In an article that appeared on Bloomberg.com on Thursday, NBA Commissioner Adam Silver made some very intriguing comments on the subject of sports betting.
“It’s inevitable that, if all these states are broke, that there will be legalized sports betting in more states than Nevada and we will ultimately participate in that,” Silver told Bloomberg.
Silver compared the potential for legalized sports betting in the U.S. to the current situation in the United Kingdom, where sports betting is completely legal and seems to drive involvement in the matches.
“If people are watching a game and clicking to bet on their smartphones, which is what people are doing in the United Kingdom right now, then it’s much more likely you’re going to stay tuned for a long time,” Silver stated.
These comments come as somewhat of a surprise, considering the league’s longstanding stance on sports betting. The NBA, along with other professional and amateur sports leagues, have vehemently opposed sports betting to the point that the NBA was among the various leagues that sued New Jersey (and won) to prevent their 2011 sports betting law from being implemented.
On the other hand, Silver is a new commissioner trying to make his mark, and at 52 years old, perhaps sees the value in change as opposed to maintaining the status quo.
Exactly how Silver sees sports-betting expansion in the U.S. taking place is unclear, as New Jersey’s attempts to have the federal PASPA law that bans sports betting ruled unconstitutional has failed. Although, it should be noted that New Jersey is now recalculating and seems to have found a reasonable workaround (more on this in a moment) to PASPA that could open the flood gates for other states.
What is PASPA?
The Professional and Amateur Sports Protection Act (PASPA) of 1992 bans sports betting across the country, except in Nevada, Delaware, Montana, and Oregon. Interestingly, even though the other states have PASPA exemptions, Nevada is the only state that has comprehensive legal sports betting laws on the books.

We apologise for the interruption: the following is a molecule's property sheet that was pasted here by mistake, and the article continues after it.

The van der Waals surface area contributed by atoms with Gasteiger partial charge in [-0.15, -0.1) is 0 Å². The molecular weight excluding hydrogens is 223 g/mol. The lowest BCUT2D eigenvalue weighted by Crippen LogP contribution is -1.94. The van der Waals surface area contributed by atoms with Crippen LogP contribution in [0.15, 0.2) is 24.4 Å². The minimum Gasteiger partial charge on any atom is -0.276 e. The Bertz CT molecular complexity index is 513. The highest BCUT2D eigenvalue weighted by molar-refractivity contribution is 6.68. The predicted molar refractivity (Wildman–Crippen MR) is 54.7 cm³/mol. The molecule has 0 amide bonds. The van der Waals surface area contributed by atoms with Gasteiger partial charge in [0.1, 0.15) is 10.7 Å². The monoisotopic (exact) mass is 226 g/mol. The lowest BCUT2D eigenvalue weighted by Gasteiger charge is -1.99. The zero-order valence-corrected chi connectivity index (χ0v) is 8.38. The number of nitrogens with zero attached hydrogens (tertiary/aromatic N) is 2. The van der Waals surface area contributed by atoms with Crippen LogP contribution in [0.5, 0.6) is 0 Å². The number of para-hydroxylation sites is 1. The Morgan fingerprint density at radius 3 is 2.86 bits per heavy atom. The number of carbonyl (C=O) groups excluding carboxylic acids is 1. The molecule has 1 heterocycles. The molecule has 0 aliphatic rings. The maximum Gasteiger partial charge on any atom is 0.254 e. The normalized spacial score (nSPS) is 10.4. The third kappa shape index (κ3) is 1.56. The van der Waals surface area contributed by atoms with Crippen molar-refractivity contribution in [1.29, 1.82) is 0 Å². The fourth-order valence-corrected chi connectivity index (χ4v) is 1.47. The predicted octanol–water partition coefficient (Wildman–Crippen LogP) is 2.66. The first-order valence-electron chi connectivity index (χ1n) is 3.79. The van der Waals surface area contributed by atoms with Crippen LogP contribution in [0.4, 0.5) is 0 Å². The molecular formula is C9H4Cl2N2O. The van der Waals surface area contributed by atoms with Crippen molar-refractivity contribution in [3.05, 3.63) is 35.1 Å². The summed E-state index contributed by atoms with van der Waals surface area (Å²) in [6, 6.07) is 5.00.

Even more interesting, New Jersey was offered a PASPA exemption back when the law was crafted in 1992, but the state legislature (which now so desperately wants sports betting) never acted and the exemption was rescinded after a year.
The true power behind PASPA (the NCAA and professional sports leagues) can best be summed up by the fact that Delaware, which has a PASPA exemption, attempted to expand into sports betting in 2009 but was blocked by the Third Circuit Court. The state was allowed to offer three-team NFL parlays as something of a consolation prize.
Delaware’s denial (despite an exemption) shows how hard fought passing a sports betting law in another state would be… but this hasn’t stopped New Jersey from trying.
New Jersey’s PASPA fight and potential workaround
Silver’s comments were most likely directed at the current situation unfolding in the Garden State.
New Jersey has been fighting for sports betting since 2009, and after passing a bill, and the requisite ballot referendum, they found themselves taken to court by the NCAA and professional sports leagues challenging their new law.
Unfortunately, New Jersey has been unable to convince the courts they are right (that PASPA violates state’s rights and equal sovereignty, all states treated equally), and the state saw their attempts to institute legalized sports betting officially dashed by the Supreme Court when the SCOTUS decided not to hear the case in June of this year.
Undeterred, New Jersey is now trying to circumvent PASPA sports betting laws.
This latest attempt (an ingenious bill crafted by the state’s online gambling architect, State Senator Raymond Lesniak) seeks to remove the PASPA hurdle by repealing older statutes that ban sports betting by private companies. In doing so, the state would have no hand in New Jersey’s sports betting industry (the key component to PASPA) and PASPA wouldn’t come into play –at least that’s the theory Lesniak and others are working under; the courts may see it differently once again as it would likely be challenged.
The new bill easily passed through the legislature (38-1 in the Senate and 63-6-2 in the Assembly) but met with Governor Chris Christie’s veto pen in August. Even though Christie is a proponent of sports betting expansion, he felt that New Jersey had to adhere to the laws of the land, and that the courts had spoken.
Now Lesniak and the legislature are attempting to override the governor’s veto (which requires a two-thirds majority in both chambers), something that hasn’t happened during Christie’s entire time in office, but does have a chance on this issue, considering the legislature has already taken the difficult step of even scheduling an override vote.
For one thing, this is Christie’s final term in office, so Republicans who initially voted for the bill may vote for the override measure as well instead of toeing the party line. Additionally, several key Republicans are in districts that would greatly benefit from legalized sports betting.
The override vote is scheduled for September 22nd.
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